Thursday, 9 May 2019

SHIMEN RAVIDOVITSH (SIMON RAWIDOWICZ)


SHIMEN RAVIDOVITSH (SIMON RAWIDOWICZ) (October 11, 1896-July 21, 1957)
            He was a Hebrew philosopher of history and journalist, born in Grayeve (Grajewo), Poland.  He wrote groundbreaking research on the philosophy of Jewish history, Tanakh, Rambam, Saadya Gaon, Nachman Krochmal, Jewish Enlightenment literature, and problems of Israel and the diaspora.  Although he was the founder of the Hebraist “Brit ivrit olamit” (“World Association for Hebrew Language and Culture”) in 1931, he always had a positive attitude toward Yiddish.  After establishing the doctrine of equivalence between Israel and the diaspora (he at first used the term “tefusot” rather than “galut” for diaspora), he was moving closer all the more to the Yiddish realm.  He began writing in Yiddish in 1919, when he was editing the Zionist socialist weekly newspaper Unzer frayhayt (Our freedom) in Berlin.  He translated Arn-Dovid Gordon’s Brif fun erets-yisroel (Letters from the land of Israel) (52 pp.) and E. L. Yofe’s Arbayter zidlungen in erets-yisroel (Workers’ housing in the land of Israel) (112 pp.), both (Berlin, 1921).  He also edited Dos pyotrkover yidishe leben (Jewish life in Pyotrków), a one-off publication.  In the 1930s, he published from time to time in Yiddish.  More frequently and more systematically, he began writing in Yiddish in 1948, after his arrival in the United States.  In Tsukunft (Future), he published numerous articles of significance on contemporary Jewish cultural issues, especially on his philosophy of the diaspora.  He wrote no basic works in Yiddish, as he did in Hebrew and German.  His sole book in Yiddish, Shriftn (Writings) (Buenos Aires, 1962), 441 pp., includes his most important works translated from Hebrew.  He died in Waltham, Massachusetts.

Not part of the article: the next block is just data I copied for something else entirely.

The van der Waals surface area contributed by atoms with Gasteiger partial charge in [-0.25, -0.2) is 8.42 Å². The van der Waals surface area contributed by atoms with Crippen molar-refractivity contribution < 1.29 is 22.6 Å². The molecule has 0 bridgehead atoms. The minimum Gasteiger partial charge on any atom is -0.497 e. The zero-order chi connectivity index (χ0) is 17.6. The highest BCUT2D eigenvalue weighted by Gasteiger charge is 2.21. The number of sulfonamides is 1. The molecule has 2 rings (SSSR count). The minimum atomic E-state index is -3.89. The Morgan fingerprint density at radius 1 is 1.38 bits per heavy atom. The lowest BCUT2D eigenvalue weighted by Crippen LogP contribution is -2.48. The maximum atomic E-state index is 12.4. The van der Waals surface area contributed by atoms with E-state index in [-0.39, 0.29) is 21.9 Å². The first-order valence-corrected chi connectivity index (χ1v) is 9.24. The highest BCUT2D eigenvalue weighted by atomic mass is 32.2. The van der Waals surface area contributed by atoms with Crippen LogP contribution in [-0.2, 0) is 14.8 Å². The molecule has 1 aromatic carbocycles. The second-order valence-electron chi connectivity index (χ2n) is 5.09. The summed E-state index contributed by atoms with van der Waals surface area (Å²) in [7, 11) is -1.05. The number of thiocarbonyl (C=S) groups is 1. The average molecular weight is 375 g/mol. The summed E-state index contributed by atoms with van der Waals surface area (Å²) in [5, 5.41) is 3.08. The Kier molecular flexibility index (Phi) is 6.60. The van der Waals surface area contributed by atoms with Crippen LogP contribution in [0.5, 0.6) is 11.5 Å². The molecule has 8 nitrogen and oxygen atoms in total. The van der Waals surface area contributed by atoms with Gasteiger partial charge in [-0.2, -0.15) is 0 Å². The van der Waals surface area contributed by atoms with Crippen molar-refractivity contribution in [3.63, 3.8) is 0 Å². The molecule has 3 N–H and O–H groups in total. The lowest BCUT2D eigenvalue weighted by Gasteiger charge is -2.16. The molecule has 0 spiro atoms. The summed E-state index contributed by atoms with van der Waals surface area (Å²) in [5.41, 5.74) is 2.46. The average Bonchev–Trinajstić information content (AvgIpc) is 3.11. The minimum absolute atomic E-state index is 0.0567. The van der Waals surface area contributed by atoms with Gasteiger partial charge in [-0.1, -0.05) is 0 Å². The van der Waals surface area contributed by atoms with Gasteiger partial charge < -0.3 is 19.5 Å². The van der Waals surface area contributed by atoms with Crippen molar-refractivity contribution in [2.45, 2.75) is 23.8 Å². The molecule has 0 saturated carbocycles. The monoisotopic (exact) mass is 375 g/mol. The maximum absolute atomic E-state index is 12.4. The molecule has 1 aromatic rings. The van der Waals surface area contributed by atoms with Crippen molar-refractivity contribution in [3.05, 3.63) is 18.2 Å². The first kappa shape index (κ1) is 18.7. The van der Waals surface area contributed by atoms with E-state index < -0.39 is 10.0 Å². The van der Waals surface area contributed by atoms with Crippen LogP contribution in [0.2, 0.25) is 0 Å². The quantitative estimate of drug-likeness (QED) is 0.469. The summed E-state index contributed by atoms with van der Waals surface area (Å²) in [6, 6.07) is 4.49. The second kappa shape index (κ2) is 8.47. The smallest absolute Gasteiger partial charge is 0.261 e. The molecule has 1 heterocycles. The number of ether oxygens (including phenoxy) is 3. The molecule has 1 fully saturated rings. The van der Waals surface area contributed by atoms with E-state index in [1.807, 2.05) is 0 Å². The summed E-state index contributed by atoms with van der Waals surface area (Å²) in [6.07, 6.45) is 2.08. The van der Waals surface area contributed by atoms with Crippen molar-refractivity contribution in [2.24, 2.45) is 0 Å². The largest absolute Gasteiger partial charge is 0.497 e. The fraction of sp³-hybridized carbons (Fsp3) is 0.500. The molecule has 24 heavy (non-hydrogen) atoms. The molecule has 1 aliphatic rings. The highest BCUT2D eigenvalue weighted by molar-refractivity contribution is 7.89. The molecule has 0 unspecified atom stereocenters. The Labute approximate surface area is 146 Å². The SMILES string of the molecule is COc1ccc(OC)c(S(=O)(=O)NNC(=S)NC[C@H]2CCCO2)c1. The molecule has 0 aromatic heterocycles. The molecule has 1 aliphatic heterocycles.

Sources: Getzel Kressel, Leksikon hasifrut haivrit (Handbook of Hebrew literature), vol. 2 (Meravya, 1967); Shmuel Leshtsinski, Literarishe eseyen (Literary essays), vol. 2 (New York: Gershuni, 1955), pp. 207-24; Avrom Golomb, in Di goldene keyt (Tel Aviv) 29 (1957); G. Suskovitsh, in Davke (Buenos Aires) 31 (1957); Genazim (Records) (Tel Aviv, 1961), pp. 290-307; Yankev Meytlis, In gang fun doyres, eseyen vegn tanakh, folklor un literatur (In the course of generations, essays on Tanakh, folklore, and literature) (Tel Aviv: Yisroel-bukh, 1975), pp. 232-40; Yeshurin archive, YIVO (New York).
Berl Cohen

No comments:

Post a comment